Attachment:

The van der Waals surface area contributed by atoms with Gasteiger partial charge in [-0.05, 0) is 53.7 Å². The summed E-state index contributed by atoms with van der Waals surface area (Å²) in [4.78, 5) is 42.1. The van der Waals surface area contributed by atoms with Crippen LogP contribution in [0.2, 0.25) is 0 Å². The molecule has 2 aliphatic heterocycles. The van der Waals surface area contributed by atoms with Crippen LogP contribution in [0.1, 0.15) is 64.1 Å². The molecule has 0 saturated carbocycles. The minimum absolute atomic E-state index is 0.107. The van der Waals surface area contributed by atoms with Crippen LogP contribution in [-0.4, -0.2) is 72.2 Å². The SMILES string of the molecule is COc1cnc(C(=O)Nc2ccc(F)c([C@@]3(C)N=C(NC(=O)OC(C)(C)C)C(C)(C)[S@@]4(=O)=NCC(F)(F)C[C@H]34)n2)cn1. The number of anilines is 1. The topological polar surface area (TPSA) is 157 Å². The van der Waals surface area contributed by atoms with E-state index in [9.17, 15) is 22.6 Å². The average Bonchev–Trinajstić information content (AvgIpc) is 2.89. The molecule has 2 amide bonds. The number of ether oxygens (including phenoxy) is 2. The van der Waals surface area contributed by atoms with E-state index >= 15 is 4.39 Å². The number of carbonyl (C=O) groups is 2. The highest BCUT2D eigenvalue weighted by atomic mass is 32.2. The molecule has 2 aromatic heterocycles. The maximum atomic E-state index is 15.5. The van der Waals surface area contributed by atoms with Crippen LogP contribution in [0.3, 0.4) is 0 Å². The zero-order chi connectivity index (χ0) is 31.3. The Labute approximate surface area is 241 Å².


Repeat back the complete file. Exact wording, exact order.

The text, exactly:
The van der Waals surface area contributed by atoms with Gasteiger partial charge in [-0.05, 0) is 53.7 Å². The summed E-state index contributed by atoms with van der Waals surface area (Å²) in [4.78, 5) is 42.1. The van der Waals surface area contributed by atoms with Crippen LogP contribution in [0.2, 0.25) is 0 Å². The molecule has 2 aliphatic heterocycles. The van der Waals surface area contributed by atoms with Crippen LogP contribution in [0.1, 0.15) is 64.1 Å². The molecule has 0 saturated carbocycles. The minimum absolute atomic E-state index is 0.107. The van der Waals surface area contributed by atoms with Crippen LogP contribution in [-0.4, -0.2) is 72.2 Å². The SMILES string of the molecule is COc1cnc(C(=O)Nc2ccc(F)c([C@@]3(C)N=C(NC(=O)OC(C)(C)C)C(C)(C)[S@@]4(=O)=NCC(F)(F)C[C@H]34)n2)cn1. The number of anilines is 1. The topological polar surface area (TPSA) is 157 Å². The van der Waals surface area contributed by atoms with E-state index in [9.17, 15) is 22.6 Å². The average Bonchev–Trinajstić information content (AvgIpc) is 2.89. The molecule has 2 amide bonds. The number of ether oxygens (including phenoxy) is 2. The van der Waals surface area contributed by atoms with E-state index >= 15 is 4.39 Å². The number of carbonyl (C=O) groups is 2. The highest BCUT2D eigenvalue weighted by atomic mass is 32.2. The molecule has 2 aromatic heterocycles. The maximum atomic E-state index is 15.5. The van der Waals surface area contributed by atoms with Crippen LogP contribution in [0.3, 0.4) is 0 Å². The zero-order chi connectivity index (χ0) is 31.3. The Labute approximate surface area is 241 Å².